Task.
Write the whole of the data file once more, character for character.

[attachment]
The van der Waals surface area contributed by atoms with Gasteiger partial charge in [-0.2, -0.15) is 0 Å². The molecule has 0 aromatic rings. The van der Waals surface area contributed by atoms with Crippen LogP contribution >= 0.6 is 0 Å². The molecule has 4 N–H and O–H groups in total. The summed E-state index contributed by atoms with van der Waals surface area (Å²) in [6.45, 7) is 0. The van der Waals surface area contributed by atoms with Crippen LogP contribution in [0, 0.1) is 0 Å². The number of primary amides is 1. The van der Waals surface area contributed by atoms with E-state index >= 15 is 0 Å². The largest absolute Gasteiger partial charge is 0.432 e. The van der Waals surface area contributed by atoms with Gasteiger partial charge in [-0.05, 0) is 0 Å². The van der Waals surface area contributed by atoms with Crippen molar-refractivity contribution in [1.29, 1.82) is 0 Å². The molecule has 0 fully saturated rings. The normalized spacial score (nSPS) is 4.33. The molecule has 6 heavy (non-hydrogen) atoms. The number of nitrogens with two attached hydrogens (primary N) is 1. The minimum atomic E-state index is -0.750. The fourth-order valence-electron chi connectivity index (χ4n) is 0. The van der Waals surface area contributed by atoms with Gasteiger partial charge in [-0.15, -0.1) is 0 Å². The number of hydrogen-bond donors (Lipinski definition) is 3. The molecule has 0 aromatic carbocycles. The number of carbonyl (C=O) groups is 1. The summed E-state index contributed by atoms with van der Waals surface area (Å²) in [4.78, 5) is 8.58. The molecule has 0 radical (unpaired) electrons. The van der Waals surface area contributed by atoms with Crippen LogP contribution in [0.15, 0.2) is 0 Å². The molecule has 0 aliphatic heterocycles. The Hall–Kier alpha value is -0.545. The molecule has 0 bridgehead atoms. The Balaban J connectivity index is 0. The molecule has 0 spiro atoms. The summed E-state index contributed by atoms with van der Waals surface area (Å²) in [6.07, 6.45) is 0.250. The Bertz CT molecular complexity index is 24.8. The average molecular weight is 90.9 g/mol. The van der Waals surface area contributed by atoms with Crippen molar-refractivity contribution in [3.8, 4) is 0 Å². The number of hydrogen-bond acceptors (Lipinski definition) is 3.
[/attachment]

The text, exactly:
The van der Waals surface area contributed by atoms with Gasteiger partial charge in [-0.2, -0.15) is 0 Å². The molecule has 0 aromatic rings. The van der Waals surface area contributed by atoms with Crippen LogP contribution >= 0.6 is 0 Å². The molecule has 4 N–H and O–H groups in total. The summed E-state index contributed by atoms with van der Waals surface area (Å²) in [6.45, 7) is 0. The van der Waals surface area contributed by atoms with Crippen LogP contribution in [0, 0.1) is 0 Å². The number of primary amides is 1. The van der Waals surface area contributed by atoms with E-state index >= 15 is 0 Å². The largest absolute Gasteiger partial charge is 0.432 e. The van der Waals surface area contributed by atoms with Gasteiger partial charge in [-0.05, 0) is 0 Å². The van der Waals surface area contributed by atoms with Crippen molar-refractivity contribution in [1.29, 1.82) is 0 Å². The molecule has 0 fully saturated rings. The normalized spacial score (nSPS) is 4.33. The molecule has 6 heavy (non-hydrogen) atoms. The number of nitrogens with two attached hydrogens (primary N) is 1. The minimum atomic E-state index is -0.750. The fourth-order valence-electron chi connectivity index (χ4n) is 0. The van der Waals surface area contributed by atoms with Gasteiger partial charge in [-0.15, -0.1) is 0 Å². The number of hydrogen-bond donors (Lipinski definition) is 3. The molecule has 0 aromatic carbocycles. The number of carbonyl (C=O) groups is 1. The summed E-state index contributed by atoms with van der Waals surface area (Å²) in [4.78, 5) is 8.58. The molecule has 0 radical (unpaired) electrons. The van der Waals surface area contributed by atoms with Crippen LogP contribution in [0.15, 0.2) is 0 Å². The molecule has 0 aliphatic heterocycles. The Hall–Kier alpha value is -0.545. The molecule has 0 bridgehead atoms. The Balaban J connectivity index is 0. The molecule has 0 spiro atoms. The summed E-state index contributed by atoms with van der Waals surface area (Å²) in [6.07, 6.45) is 0.250. The Bertz CT molecular complexity index is 24.8. The average molecular weight is 90.9 g/mol. The van der Waals surface area contributed by atoms with Crippen molar-refractivity contribution in [3.8, 4) is 0 Å². The number of hydrogen-bond acceptors (Lipinski definition) is 3.